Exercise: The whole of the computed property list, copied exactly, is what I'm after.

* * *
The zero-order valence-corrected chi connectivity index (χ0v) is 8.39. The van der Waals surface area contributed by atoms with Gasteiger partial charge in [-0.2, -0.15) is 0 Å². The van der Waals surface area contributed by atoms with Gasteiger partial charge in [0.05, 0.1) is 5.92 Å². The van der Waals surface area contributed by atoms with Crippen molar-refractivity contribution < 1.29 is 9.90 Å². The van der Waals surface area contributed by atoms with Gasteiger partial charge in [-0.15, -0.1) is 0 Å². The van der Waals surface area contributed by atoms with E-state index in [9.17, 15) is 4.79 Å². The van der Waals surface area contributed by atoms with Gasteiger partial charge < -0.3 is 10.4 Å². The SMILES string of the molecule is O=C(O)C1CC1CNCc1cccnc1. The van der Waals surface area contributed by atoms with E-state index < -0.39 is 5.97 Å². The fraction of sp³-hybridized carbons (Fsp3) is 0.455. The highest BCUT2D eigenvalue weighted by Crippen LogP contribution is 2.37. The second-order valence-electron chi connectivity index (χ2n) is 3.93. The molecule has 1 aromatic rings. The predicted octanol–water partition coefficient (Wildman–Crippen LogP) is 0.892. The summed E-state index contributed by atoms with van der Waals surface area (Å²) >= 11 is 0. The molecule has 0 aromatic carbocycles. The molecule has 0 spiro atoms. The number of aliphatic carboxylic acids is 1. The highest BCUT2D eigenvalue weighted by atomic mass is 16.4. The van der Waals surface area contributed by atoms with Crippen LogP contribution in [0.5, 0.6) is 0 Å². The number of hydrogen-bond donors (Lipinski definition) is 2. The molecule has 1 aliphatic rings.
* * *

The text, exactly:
The zero-order valence-corrected chi connectivity index (χ0v) is 8.39. The van der Waals surface area contributed by atoms with Gasteiger partial charge in [-0.2, -0.15) is 0 Å². The van der Waals surface area contributed by atoms with Gasteiger partial charge in [0.05, 0.1) is 5.92 Å². The van der Waals surface area contributed by atoms with Crippen molar-refractivity contribution < 1.29 is 9.90 Å². The van der Waals surface area contributed by atoms with Gasteiger partial charge in [-0.15, -0.1) is 0 Å². The van der Waals surface area contributed by atoms with E-state index in [9.17, 15) is 4.79 Å². The van der Waals surface area contributed by atoms with Gasteiger partial charge < -0.3 is 10.4 Å². The SMILES string of the molecule is O=C(O)C1CC1CNCc1cccnc1. The van der Waals surface area contributed by atoms with E-state index < -0.39 is 5.97 Å². The fraction of sp³-hybridized carbons (Fsp3) is 0.455. The highest BCUT2D eigenvalue weighted by Crippen LogP contribution is 2.37. The second-order valence-electron chi connectivity index (χ2n) is 3.93. The molecule has 1 aromatic rings. The predicted octanol–water partition coefficient (Wildman–Crippen LogP) is 0.892. The summed E-state index contributed by atoms with van der Waals surface area (Å²) >= 11 is 0. The molecule has 0 aromatic carbocycles. The molecule has 0 spiro atoms. The number of aliphatic carboxylic acids is 1. The highest BCUT2D eigenvalue weighted by atomic mass is 16.4. The van der Waals surface area contributed by atoms with Crippen LogP contribution in [0.5, 0.6) is 0 Å². The number of hydrogen-bond donors (Lipinski definition) is 2. The molecule has 1 aliphatic rings.